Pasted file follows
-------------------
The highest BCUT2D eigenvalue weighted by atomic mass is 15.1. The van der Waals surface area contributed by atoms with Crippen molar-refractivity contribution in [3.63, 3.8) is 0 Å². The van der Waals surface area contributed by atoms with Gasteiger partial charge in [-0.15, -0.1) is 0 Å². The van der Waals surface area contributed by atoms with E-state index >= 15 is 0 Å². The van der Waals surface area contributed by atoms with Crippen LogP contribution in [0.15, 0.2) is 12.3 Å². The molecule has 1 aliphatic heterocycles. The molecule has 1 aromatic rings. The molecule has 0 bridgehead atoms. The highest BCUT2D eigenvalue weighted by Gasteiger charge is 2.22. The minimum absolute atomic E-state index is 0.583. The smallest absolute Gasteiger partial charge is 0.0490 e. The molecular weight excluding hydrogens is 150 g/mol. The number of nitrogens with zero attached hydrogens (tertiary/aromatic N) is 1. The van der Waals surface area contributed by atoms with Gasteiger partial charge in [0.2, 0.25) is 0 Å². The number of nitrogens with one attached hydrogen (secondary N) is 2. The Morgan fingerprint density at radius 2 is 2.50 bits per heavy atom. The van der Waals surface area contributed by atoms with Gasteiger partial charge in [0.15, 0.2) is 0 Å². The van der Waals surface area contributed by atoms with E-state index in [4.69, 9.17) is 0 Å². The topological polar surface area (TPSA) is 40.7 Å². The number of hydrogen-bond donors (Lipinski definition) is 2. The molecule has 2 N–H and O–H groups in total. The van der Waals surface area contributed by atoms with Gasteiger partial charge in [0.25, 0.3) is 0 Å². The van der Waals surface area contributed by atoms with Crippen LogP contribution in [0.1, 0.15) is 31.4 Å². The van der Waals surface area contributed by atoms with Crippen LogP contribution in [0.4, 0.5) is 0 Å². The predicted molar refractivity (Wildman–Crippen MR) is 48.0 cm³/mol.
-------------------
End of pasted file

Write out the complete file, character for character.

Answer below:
The highest BCUT2D eigenvalue weighted by atomic mass is 15.1. The van der Waals surface area contributed by atoms with Crippen molar-refractivity contribution in [3.63, 3.8) is 0 Å². The van der Waals surface area contributed by atoms with Gasteiger partial charge in [-0.15, -0.1) is 0 Å². The van der Waals surface area contributed by atoms with E-state index >= 15 is 0 Å². The van der Waals surface area contributed by atoms with Crippen LogP contribution in [0.15, 0.2) is 12.3 Å². The molecule has 1 aliphatic heterocycles. The molecule has 1 aromatic rings. The molecule has 0 bridgehead atoms. The highest BCUT2D eigenvalue weighted by Gasteiger charge is 2.22. The minimum absolute atomic E-state index is 0.583. The smallest absolute Gasteiger partial charge is 0.0490 e. The molecular weight excluding hydrogens is 150 g/mol. The number of nitrogens with zero attached hydrogens (tertiary/aromatic N) is 1. The van der Waals surface area contributed by atoms with Gasteiger partial charge in [0.2, 0.25) is 0 Å². The number of nitrogens with one attached hydrogen (secondary N) is 2. The Morgan fingerprint density at radius 2 is 2.50 bits per heavy atom. The van der Waals surface area contributed by atoms with Gasteiger partial charge in [0.15, 0.2) is 0 Å². The van der Waals surface area contributed by atoms with E-state index in [4.69, 9.17) is 0 Å². The topological polar surface area (TPSA) is 40.7 Å². The number of hydrogen-bond donors (Lipinski definition) is 2. The molecule has 2 N–H and O–H groups in total. The van der Waals surface area contributed by atoms with Gasteiger partial charge in [0.25, 0.3) is 0 Å². The van der Waals surface area contributed by atoms with Crippen LogP contribution in [0.1, 0.15) is 31.4 Å². The van der Waals surface area contributed by atoms with Crippen LogP contribution in [0.4, 0.5) is 0 Å². The predicted molar refractivity (Wildman–Crippen MR) is 48.0 cm³/mol.